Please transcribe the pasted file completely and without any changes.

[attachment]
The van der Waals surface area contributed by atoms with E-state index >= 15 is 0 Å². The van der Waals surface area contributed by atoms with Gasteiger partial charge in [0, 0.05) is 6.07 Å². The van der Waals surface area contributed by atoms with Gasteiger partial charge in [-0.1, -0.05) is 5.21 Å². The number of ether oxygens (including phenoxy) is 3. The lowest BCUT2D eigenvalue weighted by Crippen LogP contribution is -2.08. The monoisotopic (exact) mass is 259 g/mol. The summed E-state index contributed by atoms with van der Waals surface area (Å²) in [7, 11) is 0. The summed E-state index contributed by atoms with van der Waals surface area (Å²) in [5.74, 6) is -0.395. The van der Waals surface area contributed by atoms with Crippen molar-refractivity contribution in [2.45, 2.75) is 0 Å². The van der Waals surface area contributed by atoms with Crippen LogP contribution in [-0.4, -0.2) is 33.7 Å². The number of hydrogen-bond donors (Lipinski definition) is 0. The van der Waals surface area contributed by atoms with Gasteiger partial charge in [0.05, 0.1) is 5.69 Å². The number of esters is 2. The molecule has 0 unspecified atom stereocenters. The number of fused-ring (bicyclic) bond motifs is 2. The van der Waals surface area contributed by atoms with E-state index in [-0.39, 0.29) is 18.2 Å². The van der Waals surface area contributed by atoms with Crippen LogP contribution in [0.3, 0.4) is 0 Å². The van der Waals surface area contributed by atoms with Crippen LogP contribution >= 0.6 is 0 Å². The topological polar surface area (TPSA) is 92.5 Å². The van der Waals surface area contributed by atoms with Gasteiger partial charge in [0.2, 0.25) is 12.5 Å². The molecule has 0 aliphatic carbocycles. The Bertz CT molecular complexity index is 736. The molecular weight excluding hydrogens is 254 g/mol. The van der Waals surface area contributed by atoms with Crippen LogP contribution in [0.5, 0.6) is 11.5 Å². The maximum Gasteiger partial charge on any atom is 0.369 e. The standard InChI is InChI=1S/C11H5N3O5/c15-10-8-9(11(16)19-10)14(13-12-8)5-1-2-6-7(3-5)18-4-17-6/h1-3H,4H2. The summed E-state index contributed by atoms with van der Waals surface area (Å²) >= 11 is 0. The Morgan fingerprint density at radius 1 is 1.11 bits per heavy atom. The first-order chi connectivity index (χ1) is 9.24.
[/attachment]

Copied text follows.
The van der Waals surface area contributed by atoms with E-state index >= 15 is 0 Å². The van der Waals surface area contributed by atoms with Gasteiger partial charge in [0, 0.05) is 6.07 Å². The van der Waals surface area contributed by atoms with Gasteiger partial charge in [-0.1, -0.05) is 5.21 Å². The number of ether oxygens (including phenoxy) is 3. The lowest BCUT2D eigenvalue weighted by Crippen LogP contribution is -2.08. The monoisotopic (exact) mass is 259 g/mol. The summed E-state index contributed by atoms with van der Waals surface area (Å²) in [7, 11) is 0. The summed E-state index contributed by atoms with van der Waals surface area (Å²) in [5.74, 6) is -0.395. The van der Waals surface area contributed by atoms with Crippen molar-refractivity contribution in [2.45, 2.75) is 0 Å². The van der Waals surface area contributed by atoms with Crippen LogP contribution in [-0.4, -0.2) is 33.7 Å². The number of hydrogen-bond donors (Lipinski definition) is 0. The van der Waals surface area contributed by atoms with Gasteiger partial charge in [0.05, 0.1) is 5.69 Å². The number of esters is 2. The molecule has 0 unspecified atom stereocenters. The number of fused-ring (bicyclic) bond motifs is 2. The van der Waals surface area contributed by atoms with E-state index in [-0.39, 0.29) is 18.2 Å². The van der Waals surface area contributed by atoms with Crippen LogP contribution in [0.3, 0.4) is 0 Å². The van der Waals surface area contributed by atoms with Crippen LogP contribution >= 0.6 is 0 Å². The topological polar surface area (TPSA) is 92.5 Å². The van der Waals surface area contributed by atoms with Gasteiger partial charge in [0.2, 0.25) is 12.5 Å². The molecule has 0 aliphatic carbocycles. The Bertz CT molecular complexity index is 736. The molecular weight excluding hydrogens is 254 g/mol. The van der Waals surface area contributed by atoms with Crippen LogP contribution in [0.5, 0.6) is 11.5 Å². The maximum Gasteiger partial charge on any atom is 0.369 e. The standard InChI is InChI=1S/C11H5N3O5/c15-10-8-9(11(16)19-10)14(13-12-8)5-1-2-6-7(3-5)18-4-17-6/h1-3H,4H2. The summed E-state index contributed by atoms with van der Waals surface area (Å²) >= 11 is 0. The Morgan fingerprint density at radius 1 is 1.11 bits per heavy atom. The first-order chi connectivity index (χ1) is 9.24.